Archie Shepp - Kwanza
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So say the sleeve notes of this recent re-issue of an original album that took over five years to appear on Impulse! after session recordings in 1968 and 1969. Whether it was due to the ‘progressive’, free improvised style of saxophonist/composer Shepp that kept this material in the can for so long, we can only guess. Nearly forty years later, it is sounding really funky, free, modal, spiritual and now!
The opener, ‘Back Back’ has a raw rock’n’roll sound to the funk (similar to the sound of Albert Ayler, (if not the freedom of Ayler). In addition to Shepp, another free jazz leader Grachan Moncur III features on trombone on ‘Back Back’ (on a session that also includes Jimmy Owens, James Spaulding and Bernard Purdie) and it’s Moncur’s ‘New Africa’ that is the freethinking opus here. Shepp gives his tenor sax a proper workout during this 12-minute piece. This is the best bit of spiritual jazz I’ve heard in ages as all the solos are great, Moncur and Charles Davis (baritone sax) especially.
The title of ‘Spoo Pee Doo’ is a bit of an odd track in more than just name alone, it was Philly street slang of the time meaning ‘everything is fine’. Not only is it the shortest track, it is also the most frustrating as Andy Bey, Leon Thomas and Doris Troy were all in on the session. Just think what they were capable of outside of the confines of two and a half minutes.
‘Slow Drag’ is another odd one out as Ed Michel produces it, all the others being produced by Bob Thiele. Michel produced the Ayler classic Music Is The Healing Force Of The Universe but there’s none of that on ‘Slow Drag’. It’s not slow either. With the change of personnel, Joe Chambers (drums), Cedar Walton (piano), Wilbur Ware (Bass) Clarence Sharpe (alto), Matthew Gee (trombone), Cecile Payne (baritone) and Woody Shaw (trumpet) it sounds more like an adventurous Blue Note avant-garde session. But nobody was holding back in New York City in the summer of 1969.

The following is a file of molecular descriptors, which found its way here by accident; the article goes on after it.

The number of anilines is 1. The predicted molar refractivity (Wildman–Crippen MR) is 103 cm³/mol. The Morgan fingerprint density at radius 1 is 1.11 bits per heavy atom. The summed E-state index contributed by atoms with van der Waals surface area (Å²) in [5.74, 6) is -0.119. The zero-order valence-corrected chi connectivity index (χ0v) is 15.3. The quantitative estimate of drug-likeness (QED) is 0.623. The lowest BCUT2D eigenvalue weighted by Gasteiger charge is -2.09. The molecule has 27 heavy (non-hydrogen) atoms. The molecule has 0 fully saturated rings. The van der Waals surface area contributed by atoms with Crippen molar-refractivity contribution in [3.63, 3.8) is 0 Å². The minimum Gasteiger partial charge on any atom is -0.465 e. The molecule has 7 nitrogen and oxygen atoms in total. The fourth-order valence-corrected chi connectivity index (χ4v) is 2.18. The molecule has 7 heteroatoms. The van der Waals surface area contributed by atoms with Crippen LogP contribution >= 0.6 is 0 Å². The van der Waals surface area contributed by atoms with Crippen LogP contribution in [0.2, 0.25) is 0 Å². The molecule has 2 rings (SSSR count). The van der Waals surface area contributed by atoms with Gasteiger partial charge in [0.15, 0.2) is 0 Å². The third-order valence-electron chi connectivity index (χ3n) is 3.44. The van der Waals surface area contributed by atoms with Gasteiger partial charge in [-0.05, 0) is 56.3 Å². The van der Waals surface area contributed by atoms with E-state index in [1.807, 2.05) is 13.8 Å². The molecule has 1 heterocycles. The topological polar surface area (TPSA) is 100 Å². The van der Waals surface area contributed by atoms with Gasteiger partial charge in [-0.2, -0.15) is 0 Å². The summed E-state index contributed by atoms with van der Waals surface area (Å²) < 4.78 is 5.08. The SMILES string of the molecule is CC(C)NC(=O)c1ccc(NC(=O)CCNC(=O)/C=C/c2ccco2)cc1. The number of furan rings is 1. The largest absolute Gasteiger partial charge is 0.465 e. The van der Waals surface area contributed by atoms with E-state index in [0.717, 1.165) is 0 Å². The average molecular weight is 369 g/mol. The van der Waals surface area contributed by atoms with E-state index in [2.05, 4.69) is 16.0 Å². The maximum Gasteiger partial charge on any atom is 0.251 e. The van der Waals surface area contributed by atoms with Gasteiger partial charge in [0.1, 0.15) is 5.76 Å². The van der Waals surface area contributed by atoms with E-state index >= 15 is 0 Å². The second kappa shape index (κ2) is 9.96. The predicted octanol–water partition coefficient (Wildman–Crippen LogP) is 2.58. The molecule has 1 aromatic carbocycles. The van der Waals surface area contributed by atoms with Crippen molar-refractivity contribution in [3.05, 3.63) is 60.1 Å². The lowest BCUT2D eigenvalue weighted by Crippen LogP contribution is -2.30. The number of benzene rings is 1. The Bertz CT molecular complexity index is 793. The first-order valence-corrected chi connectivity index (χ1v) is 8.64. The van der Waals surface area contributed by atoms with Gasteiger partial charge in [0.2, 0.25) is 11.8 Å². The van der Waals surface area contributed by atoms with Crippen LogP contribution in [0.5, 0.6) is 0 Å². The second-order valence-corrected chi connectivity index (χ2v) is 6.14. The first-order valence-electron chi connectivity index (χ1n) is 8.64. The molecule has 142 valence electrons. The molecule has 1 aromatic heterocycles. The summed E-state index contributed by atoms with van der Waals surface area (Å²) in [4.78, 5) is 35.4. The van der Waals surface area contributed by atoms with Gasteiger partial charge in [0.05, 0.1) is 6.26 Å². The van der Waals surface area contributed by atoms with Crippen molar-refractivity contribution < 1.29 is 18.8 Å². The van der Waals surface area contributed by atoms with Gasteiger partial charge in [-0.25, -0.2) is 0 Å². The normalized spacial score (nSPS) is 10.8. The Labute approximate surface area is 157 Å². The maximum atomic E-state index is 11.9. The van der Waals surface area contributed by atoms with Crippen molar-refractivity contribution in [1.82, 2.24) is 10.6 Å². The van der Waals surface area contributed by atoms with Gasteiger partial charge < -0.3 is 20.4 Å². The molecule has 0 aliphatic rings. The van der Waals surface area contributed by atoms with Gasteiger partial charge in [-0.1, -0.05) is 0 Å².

The set ends with ‘Bakai’ which was written by a friend of John Coltrane, Calvin Massey who wrote it upon hearing of the murder of Emmett Till. The same line up as ‘New Africa’ plays on this track but this time, it’s got an American feel to it.
To borrow a Peterson phrase, this is an album you need to understand how to join the dots between the music of today like Nostalgia 77 and classics of the past like Pure Fire! (which includes Shepp’s ‘I Got It Bad’) and Sunday Afternoon At Dingwalls. Now that sounds like four albums to have before Kwanza; Kwanza: Afrikan holy week 26th Dec to 1st Jan where each day takes one of seven principles relating to “Afrikan-ness” or “Nguzo Saba”.
Stay tuned to FLY as Hectic will be digging some classic jazz re-issues from Milestone and Prestige labels very soon.
Hectic Mix nominations: All - also recommend Grachan Moncur III’s Evolution (Blue Note)
Reviewed: Archie Shepp - Kwanza (Impulse!) Cat. No. 06025 17050396 Release date: Nov 2006 Producer [Reissue] Bryan Koniarz, Producer Bob Thiele (tracks: 1 to 3, 5) Ed Michel (track 5). Notes: Original LP issue: Impulse AS-9262 and recorded September 1968 and February and August 1969 in New York City.
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